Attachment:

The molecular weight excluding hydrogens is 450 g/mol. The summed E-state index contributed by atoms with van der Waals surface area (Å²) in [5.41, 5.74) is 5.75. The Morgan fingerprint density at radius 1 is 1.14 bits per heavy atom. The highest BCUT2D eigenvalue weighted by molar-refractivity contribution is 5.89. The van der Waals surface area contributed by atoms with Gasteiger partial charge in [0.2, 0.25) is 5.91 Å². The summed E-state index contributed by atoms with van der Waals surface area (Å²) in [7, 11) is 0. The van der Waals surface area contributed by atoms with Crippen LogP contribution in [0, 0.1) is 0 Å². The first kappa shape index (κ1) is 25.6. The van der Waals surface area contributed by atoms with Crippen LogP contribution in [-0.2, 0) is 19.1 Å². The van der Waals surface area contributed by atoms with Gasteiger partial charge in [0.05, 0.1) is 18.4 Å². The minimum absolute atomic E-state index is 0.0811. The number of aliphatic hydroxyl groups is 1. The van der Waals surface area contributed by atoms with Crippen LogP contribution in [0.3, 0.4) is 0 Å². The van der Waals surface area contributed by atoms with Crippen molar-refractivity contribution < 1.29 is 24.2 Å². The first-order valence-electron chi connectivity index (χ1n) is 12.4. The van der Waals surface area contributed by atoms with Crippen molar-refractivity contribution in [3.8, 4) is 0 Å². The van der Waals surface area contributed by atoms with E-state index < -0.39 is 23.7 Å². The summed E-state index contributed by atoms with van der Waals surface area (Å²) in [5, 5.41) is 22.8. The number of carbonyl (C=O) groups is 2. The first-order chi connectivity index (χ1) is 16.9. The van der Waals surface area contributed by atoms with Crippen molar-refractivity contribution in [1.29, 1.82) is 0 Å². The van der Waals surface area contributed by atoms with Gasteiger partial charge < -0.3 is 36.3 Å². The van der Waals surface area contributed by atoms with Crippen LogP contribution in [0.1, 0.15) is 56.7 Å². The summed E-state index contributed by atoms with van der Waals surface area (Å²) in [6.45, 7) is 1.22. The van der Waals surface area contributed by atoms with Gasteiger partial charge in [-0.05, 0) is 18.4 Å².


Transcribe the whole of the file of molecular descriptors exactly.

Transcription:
The molecular weight excluding hydrogens is 450 g/mol. The summed E-state index contributed by atoms with van der Waals surface area (Å²) in [5.41, 5.74) is 5.75. The Morgan fingerprint density at radius 1 is 1.14 bits per heavy atom. The highest BCUT2D eigenvalue weighted by molar-refractivity contribution is 5.89. The van der Waals surface area contributed by atoms with Gasteiger partial charge in [0.2, 0.25) is 5.91 Å². The summed E-state index contributed by atoms with van der Waals surface area (Å²) in [7, 11) is 0. The van der Waals surface area contributed by atoms with Crippen LogP contribution in [0, 0.1) is 0 Å². The first kappa shape index (κ1) is 25.6. The van der Waals surface area contributed by atoms with Crippen LogP contribution in [-0.2, 0) is 19.1 Å². The van der Waals surface area contributed by atoms with Gasteiger partial charge in [0.05, 0.1) is 18.4 Å². The minimum absolute atomic E-state index is 0.0811. The number of aliphatic hydroxyl groups is 1. The van der Waals surface area contributed by atoms with Crippen LogP contribution in [0.3, 0.4) is 0 Å². The van der Waals surface area contributed by atoms with Crippen molar-refractivity contribution < 1.29 is 24.2 Å². The first-order valence-electron chi connectivity index (χ1n) is 12.4. The van der Waals surface area contributed by atoms with Crippen molar-refractivity contribution in [3.8, 4) is 0 Å². The van der Waals surface area contributed by atoms with E-state index < -0.39 is 23.7 Å². The summed E-state index contributed by atoms with van der Waals surface area (Å²) in [5, 5.41) is 22.8. The number of carbonyl (C=O) groups is 2. The first-order chi connectivity index (χ1) is 16.9. The van der Waals surface area contributed by atoms with Crippen molar-refractivity contribution in [1.29, 1.82) is 0 Å². The van der Waals surface area contributed by atoms with Gasteiger partial charge < -0.3 is 36.3 Å². The van der Waals surface area contributed by atoms with Crippen LogP contribution in [0.1, 0.15) is 56.7 Å². The summed E-state index contributed by atoms with van der Waals surface area (Å²) in [6.45, 7) is 1.22. The van der Waals surface area contributed by atoms with Gasteiger partial charge in [-0.05, 0) is 18.4 Å².